If you’re looking for historical things to do in Savannah, GA then this is the post you want to read. We have collected the top things to do that are not only fun, but are also educational.
Your Guide to Historical Things to Do in Savannah
Visit the Squares of Savannah
When General James Oglethrope landed in Savannah in 1733, he was the architect of the city streets and planned out the squares. The 22 squares are all free to visit of course and provide lush greenery and interesting history. Here are our top squares to visit:
- Forsyth Park: This is where the famous fountain that’s used to represent Savannah is located and is the perfect photo location for your group. There’s also a public playground and large expanse of space to have a picnic as well.
- Chippewa Square: was made famous by the film Forrest Gump and is where Actor Tom Hanks sat on the bench. The bench is no longer there and can be viewd in the Savannah History Museum (included with TourPass).
- Monterey Square: A large statue of Native American Chief Tomochichi and his grave site are located here as well.
River Street and Factors Row
To be transported back in time, simply look beneath your feet. The cobblestones used to pave the street itself and the ramps connecting Bay Street to River Street were initially brought to Savannah as ballast. The stones were loaded aboard ships on distant shores hundreds of years ago as place-holders for the bales of cotton that would fill the ship’s hold on the return voyage. These stones, brought here from all over the world, were usually just tossed overboard, and for years during the city’s early days they simply sat in huge piles along the riverbanks. By the mid-1800s, city engineers had devised plans to use the stones to pave the streets and build retaining walls to prevent erosion of the white sand that covered the riverfront.
FACTORS ROW OR FACTORS WALK
The large brick buildings that rise two and three stories above the riverfront now house many of the businesses that attract visitors to River Street. What many people don’t realize is that these buildings were initially large cotton warehouses, with offices for the cotton brokers or “factors” taking up the upper levels along Bay Street in an area known as Factors Row, with a series of iron walkways connecting these offices to the warehouses that lined the wharf. This series of iron bridges, walkways and staircases is known as the Factors Walk. “Factors” were the cotton brokers who set prices worldwide.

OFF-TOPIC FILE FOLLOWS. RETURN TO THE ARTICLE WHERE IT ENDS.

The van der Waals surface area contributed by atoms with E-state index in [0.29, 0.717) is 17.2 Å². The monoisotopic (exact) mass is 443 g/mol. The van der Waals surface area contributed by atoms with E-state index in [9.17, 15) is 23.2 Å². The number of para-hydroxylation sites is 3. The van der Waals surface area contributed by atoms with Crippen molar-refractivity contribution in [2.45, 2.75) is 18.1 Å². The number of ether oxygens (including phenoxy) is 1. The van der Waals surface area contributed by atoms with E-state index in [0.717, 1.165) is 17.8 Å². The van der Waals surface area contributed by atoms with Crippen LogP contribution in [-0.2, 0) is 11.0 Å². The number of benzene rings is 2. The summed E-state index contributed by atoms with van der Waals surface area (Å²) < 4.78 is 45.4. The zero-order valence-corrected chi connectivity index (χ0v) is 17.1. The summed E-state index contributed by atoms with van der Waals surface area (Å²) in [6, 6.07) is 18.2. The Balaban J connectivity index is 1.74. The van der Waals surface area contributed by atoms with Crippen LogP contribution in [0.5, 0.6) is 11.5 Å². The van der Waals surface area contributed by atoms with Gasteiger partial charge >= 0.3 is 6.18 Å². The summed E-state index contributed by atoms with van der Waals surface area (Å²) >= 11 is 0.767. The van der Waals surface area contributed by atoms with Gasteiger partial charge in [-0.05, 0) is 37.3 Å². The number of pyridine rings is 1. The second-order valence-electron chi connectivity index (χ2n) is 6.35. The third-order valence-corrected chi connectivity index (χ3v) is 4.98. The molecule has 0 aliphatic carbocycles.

Today you can stroll River Street and enjoy the many merchant shops, restaurants, bars and take a Savannah Riverboat Cruise (included on TourPass).
Want to save money and visit all that Savannah has to offer? If so, then we recommend purchasing TourPass Savannah. You can purchase a 1-day pass which will more than pay for itself by visiting only 3 attractions.
City Hall & Oglethorpe’s Bench
The gold dome of Savannah’s imposing City Hall is one of the most prominent features of the city’s skyline. Today’s building marks the spot where Gen. Oglethorpe and the city’s earliest settlers made their first camp. The four-story limestone and brick structure was designed by architect Hyman Wallace Witcover in 1906. On the West side of City Hall, you will find Oglethorpe’s Bench, which marks the approximate location of the general’s humble field tent, where he envisioned and planned Georgia’s first city in 1733.
Tybee Island Beach
Once known as the “playground of the southeast,” this quirky beach town on the Atlantic coast some 20 minutes from downtown Savannah, offers the perfect beach escape. South Beach – the busiest area – extends south from 14th St and features soft sands, mild waves and rotating lifeguards making it an ideal spot for families and light swimmers. Restaurants, shops, bars, hotels and motels are just a few steps away, providing a perfect family experience. North Beach – the closest to Savannah – presents a quieter scene. The sand here is peppered with shells may not be as soft, but the view of Tybee Lighthouse across the road is an added bonus. Access to restaurants, public restrooms and shops is easy at the beach near the Tybee Pier and Pavilion. Attractions on the island include the Tybee Marine Science Center and the Tybee Island Light Station and Museum. Several festivals throughout the year draw lively crowds, among them the Beach Bum Parade in the spring and the Pirates Fest in the fall.
Cathedral of St. John the Baptist